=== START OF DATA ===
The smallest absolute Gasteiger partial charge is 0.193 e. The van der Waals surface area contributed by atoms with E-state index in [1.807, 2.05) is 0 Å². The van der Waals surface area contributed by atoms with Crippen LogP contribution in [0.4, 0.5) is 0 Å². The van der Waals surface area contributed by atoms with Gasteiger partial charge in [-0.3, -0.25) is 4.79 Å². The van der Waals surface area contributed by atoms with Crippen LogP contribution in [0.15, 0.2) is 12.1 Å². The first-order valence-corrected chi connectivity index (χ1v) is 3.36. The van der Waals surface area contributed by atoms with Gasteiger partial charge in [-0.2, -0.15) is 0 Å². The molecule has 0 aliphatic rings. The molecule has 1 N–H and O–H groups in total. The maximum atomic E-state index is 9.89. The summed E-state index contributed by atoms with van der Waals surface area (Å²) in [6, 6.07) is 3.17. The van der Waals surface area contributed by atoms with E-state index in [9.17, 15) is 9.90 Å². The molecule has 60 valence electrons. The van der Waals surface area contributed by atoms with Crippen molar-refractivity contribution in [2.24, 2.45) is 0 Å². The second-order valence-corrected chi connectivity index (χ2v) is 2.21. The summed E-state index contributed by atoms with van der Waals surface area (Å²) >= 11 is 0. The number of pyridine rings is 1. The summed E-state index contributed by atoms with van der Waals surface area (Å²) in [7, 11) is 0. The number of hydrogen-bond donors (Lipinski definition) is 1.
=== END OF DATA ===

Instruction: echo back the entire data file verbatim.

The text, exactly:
The smallest absolute Gasteiger partial charge is 0.193 e. The van der Waals surface area contributed by atoms with E-state index in [1.807, 2.05) is 0 Å². The van der Waals surface area contributed by atoms with Crippen LogP contribution in [0.4, 0.5) is 0 Å². The van der Waals surface area contributed by atoms with Gasteiger partial charge in [-0.3, -0.25) is 4.79 Å². The van der Waals surface area contributed by atoms with Crippen LogP contribution in [0.15, 0.2) is 12.1 Å². The first-order valence-corrected chi connectivity index (χ1v) is 3.36. The van der Waals surface area contributed by atoms with Gasteiger partial charge in [-0.2, -0.15) is 0 Å². The molecule has 0 aliphatic rings. The molecule has 1 N–H and O–H groups in total. The maximum atomic E-state index is 9.89. The summed E-state index contributed by atoms with van der Waals surface area (Å²) in [6, 6.07) is 3.17. The van der Waals surface area contributed by atoms with E-state index in [9.17, 15) is 9.90 Å². The molecule has 60 valence electrons. The van der Waals surface area contributed by atoms with Crippen molar-refractivity contribution in [2.24, 2.45) is 0 Å². The second-order valence-corrected chi connectivity index (χ2v) is 2.21. The summed E-state index contributed by atoms with van der Waals surface area (Å²) >= 11 is 0. The number of pyridine rings is 1. The summed E-state index contributed by atoms with van der Waals surface area (Å²) in [7, 11) is 0. The number of hydrogen-bond donors (Lipinski definition) is 1.